bhupen-khakhar-man-leaving

Possibly those who hate queers would not consider that possibility, so think the title “Going abroad” indicated a parting; but perhaps they would be hyper-sensitised to suggestions of gayness, so be wound up by it.

Here the many colours on the apron suggest oil paints, and how could that hose be anything but a penis?

bhupen-khakhar-the-window-cleaner

It’s just funny. I love the smile on his face.

And finally Yayati from 1987, from a myth in which a young man gave his youthful vigour to his father, but the father wandered the world and found no need for youth. I love the colour, and the fire of the wings.

bhupen-khakhar-yayati

I sit before this, entranced. I also loved “At the end of the day iron ingots came out”, where Khakhar depicts himself on the lavatory during his cancer, and the ingots look like a continuation of his depicted bowel. It is agonising. It hangs behind a picture of him having an enema, and the result in me is a powerful sympathy and love of his humanity. I feel some of his pain. It is raw, honest, truthful, which is what I strive for here.

And there is no apology for sexuality. He may be exploring just how much he can portray, but the portrayal is clear. Surely the curator can see that! Surely the curator needs sympathy with the artist! What?

I wanted a post-card of it, so asked a delightfully camp young man at the shop. There is to be an LGBT artists’ exhibition next year, their first. I look forward to that. He loves the window cleaner too, and the beauty of the colours. That green is so cool and restful. I agree it is such a joyous exhibition. And yes. That is definitely a penis.

I want his sexuality to be seen as completely normal, and that means allowing people to see it or not, as they can, in his paintings. “Ooh, look, that’s a gay bit” is not supportive, really, it maintains us as the exotic other. If someone is expressing derision or disrespect for the quality of gayness please do correct them, but don’t-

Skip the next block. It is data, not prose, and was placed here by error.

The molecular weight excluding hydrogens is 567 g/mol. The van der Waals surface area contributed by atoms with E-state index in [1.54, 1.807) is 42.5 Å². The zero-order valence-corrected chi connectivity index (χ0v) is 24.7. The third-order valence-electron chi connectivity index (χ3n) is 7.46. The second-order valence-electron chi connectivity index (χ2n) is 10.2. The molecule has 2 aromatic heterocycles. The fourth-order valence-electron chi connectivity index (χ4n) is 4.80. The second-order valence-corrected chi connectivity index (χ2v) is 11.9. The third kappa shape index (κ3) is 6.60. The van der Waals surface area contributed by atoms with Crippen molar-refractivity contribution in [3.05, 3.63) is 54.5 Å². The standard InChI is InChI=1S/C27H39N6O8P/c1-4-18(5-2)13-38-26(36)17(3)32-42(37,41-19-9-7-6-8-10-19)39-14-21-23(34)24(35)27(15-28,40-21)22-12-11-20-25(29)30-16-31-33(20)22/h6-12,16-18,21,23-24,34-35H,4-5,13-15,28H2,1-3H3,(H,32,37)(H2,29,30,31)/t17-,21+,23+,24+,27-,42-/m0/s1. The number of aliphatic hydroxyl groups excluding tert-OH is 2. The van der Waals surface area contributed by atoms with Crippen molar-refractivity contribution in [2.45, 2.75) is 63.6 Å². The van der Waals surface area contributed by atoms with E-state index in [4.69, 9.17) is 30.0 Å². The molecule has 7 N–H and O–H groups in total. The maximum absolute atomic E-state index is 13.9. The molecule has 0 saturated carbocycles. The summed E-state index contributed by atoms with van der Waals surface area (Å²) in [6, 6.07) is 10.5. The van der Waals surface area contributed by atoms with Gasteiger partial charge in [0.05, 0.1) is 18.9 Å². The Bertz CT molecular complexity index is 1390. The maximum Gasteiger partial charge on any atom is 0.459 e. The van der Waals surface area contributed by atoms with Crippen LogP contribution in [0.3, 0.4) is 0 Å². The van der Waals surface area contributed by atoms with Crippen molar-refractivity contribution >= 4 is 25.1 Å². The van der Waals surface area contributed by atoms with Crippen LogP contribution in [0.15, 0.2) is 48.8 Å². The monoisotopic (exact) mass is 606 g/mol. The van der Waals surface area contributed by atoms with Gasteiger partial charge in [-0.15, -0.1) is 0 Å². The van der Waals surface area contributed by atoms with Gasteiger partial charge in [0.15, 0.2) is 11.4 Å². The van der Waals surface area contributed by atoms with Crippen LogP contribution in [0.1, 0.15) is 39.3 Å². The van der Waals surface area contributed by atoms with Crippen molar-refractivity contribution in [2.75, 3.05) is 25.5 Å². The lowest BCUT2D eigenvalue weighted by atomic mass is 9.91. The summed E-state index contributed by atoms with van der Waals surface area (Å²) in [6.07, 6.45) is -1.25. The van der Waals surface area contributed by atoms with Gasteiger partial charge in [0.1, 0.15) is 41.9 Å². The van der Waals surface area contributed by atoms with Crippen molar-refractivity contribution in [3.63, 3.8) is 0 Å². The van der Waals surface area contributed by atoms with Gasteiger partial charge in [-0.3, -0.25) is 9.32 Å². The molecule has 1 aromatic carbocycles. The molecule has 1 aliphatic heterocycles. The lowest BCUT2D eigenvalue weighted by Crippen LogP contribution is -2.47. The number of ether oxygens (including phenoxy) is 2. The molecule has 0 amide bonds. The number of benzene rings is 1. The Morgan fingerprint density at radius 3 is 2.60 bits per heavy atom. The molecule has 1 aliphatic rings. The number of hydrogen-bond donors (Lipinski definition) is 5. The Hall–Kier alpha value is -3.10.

oh, I don’t know. Work it out for yourself. What would you want?

That’s it. Don’t look after us. We don’t need looking after generally, just defending occasionally. It’s like benevolent sexism- you mean well, but you hold us down.

Switch House

From the roof of the Turbine Hall, accessed from the members’ room, here is The Switch House. The sun did all I could wish in that moment.

the-switch-house-from-the-roof-of-the-boiler-house

An art snob complained that because the viewing gallery is free, the lifts are clogged with people going up for the view who do not bother with the art. I hope that some of them might descend by the stairs, and be fascinated by the exhibits. I have been up there: if it is a less sophisticated pleasure than the content of the galleries, it is still a real one.

the-switch-house-viewing-platform-watchers-watched

Magical London

I haven’t gone a swing in years. I never really mastered it. I needed pushed, and did not know how to work it up by myself other than by kicking the ground. I had not until today realised what good exercise it is, kicking forward and leaning back. I almost but not quite got to look over the top bar.

Strange days in London. I came down on Monday  to see Art. Walking through the church yard at the East end of St Paul’s I look at the trees and am centred. I am here. A woman in a black dress sits looking round herself looking cynical, yet interested and engaged. A woman in a wedding dress poses amid lights and long-lensed cameras.

I want a book, to swot for Francis Bacon tomorrow, and the Turbine Hall bookseller sends me to the Switch House. I cross the hall to The Tanks, and am overwhelmed- these great columns, the curving staircase, the bare, smooth, naturally-coloured concrete change my way of  being in them. They could be oppressive but are liberating: I walk taller. Here are video installations in a dark room with cushions scattered on the floor. The first has confused running and shouting like a demonstration gone wrong. Another room has huge works, possibly musical instruments.

the-tankswoman-reacting-to-the-tanks

In the Georgia O’Keefe exhibition I see a woman in a pink top hat with Steampunk goggles, pink tights, multicoloured top and electric wheelchair. I tell her how beautifully she is dressed, and she compliments me. We get chatting. Efrat, from Israel, has to dash off to get a train to Lancaster for a conference, but fbfnds me. So we stare at our phones for a bit.

Then a brief time with Bhupen Khakar, gay Indian painter reminiscent of the brightness of Henri Rousseau. In the story of Yayati the winged one and the old man embrace tenderly, their erections straining towards each other. It’s beautiful.

I go to the Members’ room for tea,  feeling a bit mind-blown. I chat to the staff member on the door who loves Bhupen Khakar. From there, I see this art work: